JISC BCE Programmes are driven by Government's strategic agenda to build the knowledge economy. Alan presented on the work at JISC Netskills to develop an online skills assessment tool to help people working in BCE assess where they are with regards to training and up-skilling for BCE projects.
The tool is planned to be launched on June 24th at Aston University.
Other outputs of this project will include an appropriate CPD Framework. In the current version, AURIL is being used. Future development of the tool will also include linking to relevant online resources from JISC, and other sources.
John spoke about the the Review Process of the BCE project and how support for the BCE landscape requires the coordination of central units such as marketing, finance, HR, IT and Information Systems, Facilities Management and Libraries
The Review aims to:
• identify key business processes and systems implications
• develop the level/nature of engagement between core functions and BCE operations
• identify areas for process improvement and pockets of good practice
Stakeholder interviews also took place and identified these issues:
Reviews were structured and focussed on policy and strategy. They identified where strategies had been or were being written. In HE there was a gap between strategy and actual activity; planning is undertaken at middle or lower management with reference to strategy; SMT given overall responsibility; there was not a universal perception of involvement.
Recognition, identification and articulation of employable skills needs to be more widespread.
Processes and systems was another focus:
How easy was it to do business with the institution?
Poor management or duplication of contacts, intellectual property, information systems,
Little/no use of Web2.0?
Overall, BCE is about developing strong partnerships at a strategic level. It is useful to measure customer perception. Measures can include participation rates; qualitative measures are more difficult to capture.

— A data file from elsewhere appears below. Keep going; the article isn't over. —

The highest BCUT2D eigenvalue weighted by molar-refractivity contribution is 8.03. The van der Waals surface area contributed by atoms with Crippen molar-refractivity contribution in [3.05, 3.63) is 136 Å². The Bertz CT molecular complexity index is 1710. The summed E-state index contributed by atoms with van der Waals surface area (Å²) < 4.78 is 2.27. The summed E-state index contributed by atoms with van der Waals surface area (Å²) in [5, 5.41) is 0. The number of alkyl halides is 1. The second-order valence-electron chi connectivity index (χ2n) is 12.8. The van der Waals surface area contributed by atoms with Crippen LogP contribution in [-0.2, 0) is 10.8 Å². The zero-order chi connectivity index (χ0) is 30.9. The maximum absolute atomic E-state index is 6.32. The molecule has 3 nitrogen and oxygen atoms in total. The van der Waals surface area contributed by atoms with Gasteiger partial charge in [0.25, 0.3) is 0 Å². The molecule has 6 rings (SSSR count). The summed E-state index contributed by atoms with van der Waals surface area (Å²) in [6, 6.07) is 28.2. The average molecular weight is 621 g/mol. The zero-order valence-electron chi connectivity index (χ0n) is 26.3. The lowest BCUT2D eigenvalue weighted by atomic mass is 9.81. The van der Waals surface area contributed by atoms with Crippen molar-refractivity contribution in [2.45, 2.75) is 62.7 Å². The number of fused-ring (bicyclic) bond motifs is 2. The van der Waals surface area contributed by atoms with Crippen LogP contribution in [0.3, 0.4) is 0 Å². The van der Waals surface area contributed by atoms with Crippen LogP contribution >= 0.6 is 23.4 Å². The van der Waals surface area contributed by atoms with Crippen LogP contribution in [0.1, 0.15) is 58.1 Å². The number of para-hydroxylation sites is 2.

Also useful is performance measurement: the sectors statutory returns, audited standards, etc
The Self-Evaluation Workbook
The self-evaluation workbook, a major output of JISC InfoNet's BCE work, was introduced to delegates. The workbook is used to gather opinions from across the organisation at different levels of seniority and helps build a complex picture of the institution's understanding and engagement with BCE activites.
JISC InfoNet would welcome institutions to trial the Workbook and provide feedback on its usefulness.
Link to BCE infoKit
This first event of its kind for RSC London, started a long awaited and much needed discourse on an agenda of much importance to all sectors. Delegates were very open in sharing their experiences and keen to network with each other.
Some of the key messages from the day were
RSC London feels that more work across the sectors is needed to address these issues and to maintain the momentum on this agenda. RSC London will be collaborating with providers and partners and drawing on existing BCE expertise and resources to offer the best advice and support to enable providers to embed BCE in their various contexts.
Bernard Aghedo, JISC RSC London Senior Adviser
Evan Dickerson, JISC RSC London Adviser
Kav Dev, JISC RSC London Adviser
Delegates at BCE Event